Skip to main content

James Cordon chats with Eddie Murphy on The Late Late Show with James Corden on March 11, 2021.Adam Torgerson/CBS Broadcasting

Before Meghan Markle and Prince Harry talked to Oprah and shocked the world, there was a different royal TV special. Harry took part in a goofy but fascinating segment for The Late Late Show with James Corden. The late-night host picked up Harry and took him on an open-top double-decker bus for a tour of L.A. The segment was funny, included an unexpected toilet break for the prince, and managed to exist as both a lark and a serious interview.

It’s now exactly six years since Corden took over the CBS show, and his team – many coming from England, like Corden – have managed to change the late-night format, largely by keeping the conventions to a minimum. What Corden has done is make the show about performance, not the machinery of monologue, chat, more chat with another guest and a music bit.

Corden is not the king of late-night and never will be. He’s the king of nice. The least political of the late-night hosts, he still manages to insert a general air of liberal tolerance and respect. It’s not that Corden’s show is indispensable; it’s just unusual and sometimes undeservedly ignored in media coverage.

Binge-watching guide: More than 30 series and specials to help you get through winter

The show’s tonal shift last year during the early pandemic period and first lockdown was unique. When Stephen Colbert, Seth Meyers, Jimmy Fallon and others scrambled to do shows from home with minimal technology, their guiding urge was to stay relevant and on top of the news. Donald Trump was still president and there were jokes and spasms of outrage to communicate.

Corden’s show moved to his garage and instead of a desperate attempt to stay all showbiz, he went for thoughtful chats with the type of people you don’t see often enough on late-night TV. Sitting at a desk, with jars of candy around him (a nice touch), Corden used a laptop to talk to such people as author and philosopher Alain de Botton and historian Yuval Noah Harari, author of Sapiens: A Brief History of Humankind. These were intimate and serious-minded discussions about trust in government and trust in science. It was more than a breath of fresh air, it was a brilliant stroke.

Those segments might find half a million viewers on YouTube, whereas Corden’s Carpool Karaoke stunts can reach 30 million people on the platform. But what the serious chats delivered was therapy. In an interview last year, Corden said one of his motivations for shifting the tone was his realization that many of the staff on the show were young and isolated.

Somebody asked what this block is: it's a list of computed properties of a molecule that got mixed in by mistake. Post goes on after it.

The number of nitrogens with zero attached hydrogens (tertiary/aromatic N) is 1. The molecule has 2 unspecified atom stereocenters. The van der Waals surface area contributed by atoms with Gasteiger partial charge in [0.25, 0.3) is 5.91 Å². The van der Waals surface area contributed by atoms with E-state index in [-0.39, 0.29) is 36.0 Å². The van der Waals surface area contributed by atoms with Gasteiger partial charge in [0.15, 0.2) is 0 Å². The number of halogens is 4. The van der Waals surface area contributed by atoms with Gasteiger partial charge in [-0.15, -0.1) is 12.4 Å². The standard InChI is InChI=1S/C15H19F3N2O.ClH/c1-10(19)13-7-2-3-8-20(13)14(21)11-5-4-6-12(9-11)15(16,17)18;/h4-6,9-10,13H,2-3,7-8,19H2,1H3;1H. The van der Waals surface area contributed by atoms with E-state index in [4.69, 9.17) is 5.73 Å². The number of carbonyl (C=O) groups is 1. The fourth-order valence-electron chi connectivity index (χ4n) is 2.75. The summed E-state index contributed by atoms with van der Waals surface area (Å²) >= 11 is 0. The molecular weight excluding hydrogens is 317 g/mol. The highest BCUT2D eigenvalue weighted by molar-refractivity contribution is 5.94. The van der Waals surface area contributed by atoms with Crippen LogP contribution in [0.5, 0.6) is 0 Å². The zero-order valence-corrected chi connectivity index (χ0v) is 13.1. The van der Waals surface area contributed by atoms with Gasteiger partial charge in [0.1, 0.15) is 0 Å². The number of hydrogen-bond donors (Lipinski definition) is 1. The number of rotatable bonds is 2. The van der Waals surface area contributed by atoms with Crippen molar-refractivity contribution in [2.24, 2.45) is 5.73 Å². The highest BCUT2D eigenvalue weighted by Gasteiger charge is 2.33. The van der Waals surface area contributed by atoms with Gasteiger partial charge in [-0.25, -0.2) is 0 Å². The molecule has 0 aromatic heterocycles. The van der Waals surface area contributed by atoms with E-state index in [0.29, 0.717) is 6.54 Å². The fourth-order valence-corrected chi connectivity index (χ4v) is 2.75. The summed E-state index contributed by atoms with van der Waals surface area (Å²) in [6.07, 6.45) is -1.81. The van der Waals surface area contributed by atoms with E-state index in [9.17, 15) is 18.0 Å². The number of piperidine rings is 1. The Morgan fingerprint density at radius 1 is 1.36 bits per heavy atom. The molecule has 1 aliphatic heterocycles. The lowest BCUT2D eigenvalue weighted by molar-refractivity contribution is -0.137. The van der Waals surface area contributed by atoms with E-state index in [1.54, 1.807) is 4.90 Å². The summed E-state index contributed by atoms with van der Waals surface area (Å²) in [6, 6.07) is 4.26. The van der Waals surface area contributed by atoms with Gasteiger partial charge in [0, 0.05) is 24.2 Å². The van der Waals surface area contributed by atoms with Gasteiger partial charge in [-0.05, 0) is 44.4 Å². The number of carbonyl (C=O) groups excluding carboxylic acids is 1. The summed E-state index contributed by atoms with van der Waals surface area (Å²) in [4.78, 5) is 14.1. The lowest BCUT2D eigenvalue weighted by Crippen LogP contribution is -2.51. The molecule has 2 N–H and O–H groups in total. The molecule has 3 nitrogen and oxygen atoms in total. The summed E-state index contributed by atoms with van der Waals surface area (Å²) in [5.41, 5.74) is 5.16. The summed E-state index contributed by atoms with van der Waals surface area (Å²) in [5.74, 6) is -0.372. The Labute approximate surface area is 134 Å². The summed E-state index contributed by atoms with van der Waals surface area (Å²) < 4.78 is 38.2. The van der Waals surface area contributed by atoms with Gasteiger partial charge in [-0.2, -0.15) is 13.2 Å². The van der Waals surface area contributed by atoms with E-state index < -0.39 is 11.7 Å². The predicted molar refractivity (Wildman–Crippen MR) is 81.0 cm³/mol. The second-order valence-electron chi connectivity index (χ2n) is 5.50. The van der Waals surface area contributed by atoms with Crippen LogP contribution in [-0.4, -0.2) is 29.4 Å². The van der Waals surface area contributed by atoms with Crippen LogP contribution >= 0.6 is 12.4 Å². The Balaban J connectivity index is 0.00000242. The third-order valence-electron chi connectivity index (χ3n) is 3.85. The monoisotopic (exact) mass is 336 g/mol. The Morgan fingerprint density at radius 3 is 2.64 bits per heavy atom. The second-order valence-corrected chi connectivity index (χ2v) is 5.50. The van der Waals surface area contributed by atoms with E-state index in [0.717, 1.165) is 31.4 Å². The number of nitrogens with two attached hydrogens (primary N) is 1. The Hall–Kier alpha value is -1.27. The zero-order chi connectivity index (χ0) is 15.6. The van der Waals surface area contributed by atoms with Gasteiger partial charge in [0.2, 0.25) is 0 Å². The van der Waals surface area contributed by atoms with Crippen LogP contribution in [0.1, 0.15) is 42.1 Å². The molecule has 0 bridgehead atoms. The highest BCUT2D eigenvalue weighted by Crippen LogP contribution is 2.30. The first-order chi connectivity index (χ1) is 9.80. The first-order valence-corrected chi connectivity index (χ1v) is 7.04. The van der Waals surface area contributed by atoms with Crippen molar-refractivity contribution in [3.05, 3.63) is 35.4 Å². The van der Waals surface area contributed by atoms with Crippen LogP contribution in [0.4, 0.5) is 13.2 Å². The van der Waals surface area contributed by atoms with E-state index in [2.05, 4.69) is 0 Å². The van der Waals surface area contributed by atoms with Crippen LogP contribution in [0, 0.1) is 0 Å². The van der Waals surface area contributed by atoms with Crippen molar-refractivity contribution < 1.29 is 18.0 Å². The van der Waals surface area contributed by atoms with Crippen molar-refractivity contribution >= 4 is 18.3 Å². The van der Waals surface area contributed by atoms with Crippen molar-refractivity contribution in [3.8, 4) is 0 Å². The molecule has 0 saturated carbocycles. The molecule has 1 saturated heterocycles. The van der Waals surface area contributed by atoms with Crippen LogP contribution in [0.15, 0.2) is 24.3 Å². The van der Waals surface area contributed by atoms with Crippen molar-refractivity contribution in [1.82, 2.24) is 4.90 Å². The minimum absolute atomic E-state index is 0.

Michelle Obama and Corden during the taping of Carpool Karaoke.The Associated Press

He told IndieWire: “I was conscious that a lot of our team is in their early- to mid-20s and living on their own, and needed interaction. In many ways, it brought us closer as a team. For the writers, a lot of the show was about scale – running out into the road between red lights, re-enacting someone’s movie career in eight minutes, big bits we were not able to do. It made us think.”

The idea of “thinking” in relation to a show that is music-obsessed and stunt-driven is a bit remarkable. But then it’s always been a weird show. Corden has never seemed entirely comfortable doing those celebrity interviews with guests.

A few years ago, I attended a taping, which is done in the bowels of the distinctly unglamorous Studio City in L.A. Even with an enthusiastic studio audience, the interviews can seem stale, and I understood why Corden might long to escape Studio City and do Carpool Karaoke in London with Adele or fake-drive around L.A. with Justin Bieber, singing songs.

Right now, The Late Late Show with James Corden continues to occupy an odd space in late-night. Corden is doing a tad more serious commentary in his monologues. Recently, he devoted a two-minute speech to the issue of anti-Asian hate. On other shows that two minutes would be extended to much mire. But Corden kept it succinct.

He still devotes great swaths of the hour to music and keeps it eclectic. One night in January, I was astonished to see the show feature the wonderful but still-obscure, all-female Irish band Pillow Queens. Corden described their album as “smashing” and “brilliant.” According to the band members, Corden booked them himself, not the show’s music supervisor.

After six years, the show hasn’t changed the late-night landscape drastically, but it has illuminated a way forward from the template that constructs so much late-night TV to convention and conformity. What Corden does is a hybrid talk/variety show that has both heart and fire. It’s unique and if you were much taken with Oprah’s sit-down with Meghan Markle and Prince Harry, look up Harry on Corden’s show. It’s just as revealing but hilarious.

Plan your screen time with the weekly What to Watch newsletter. Sign up today.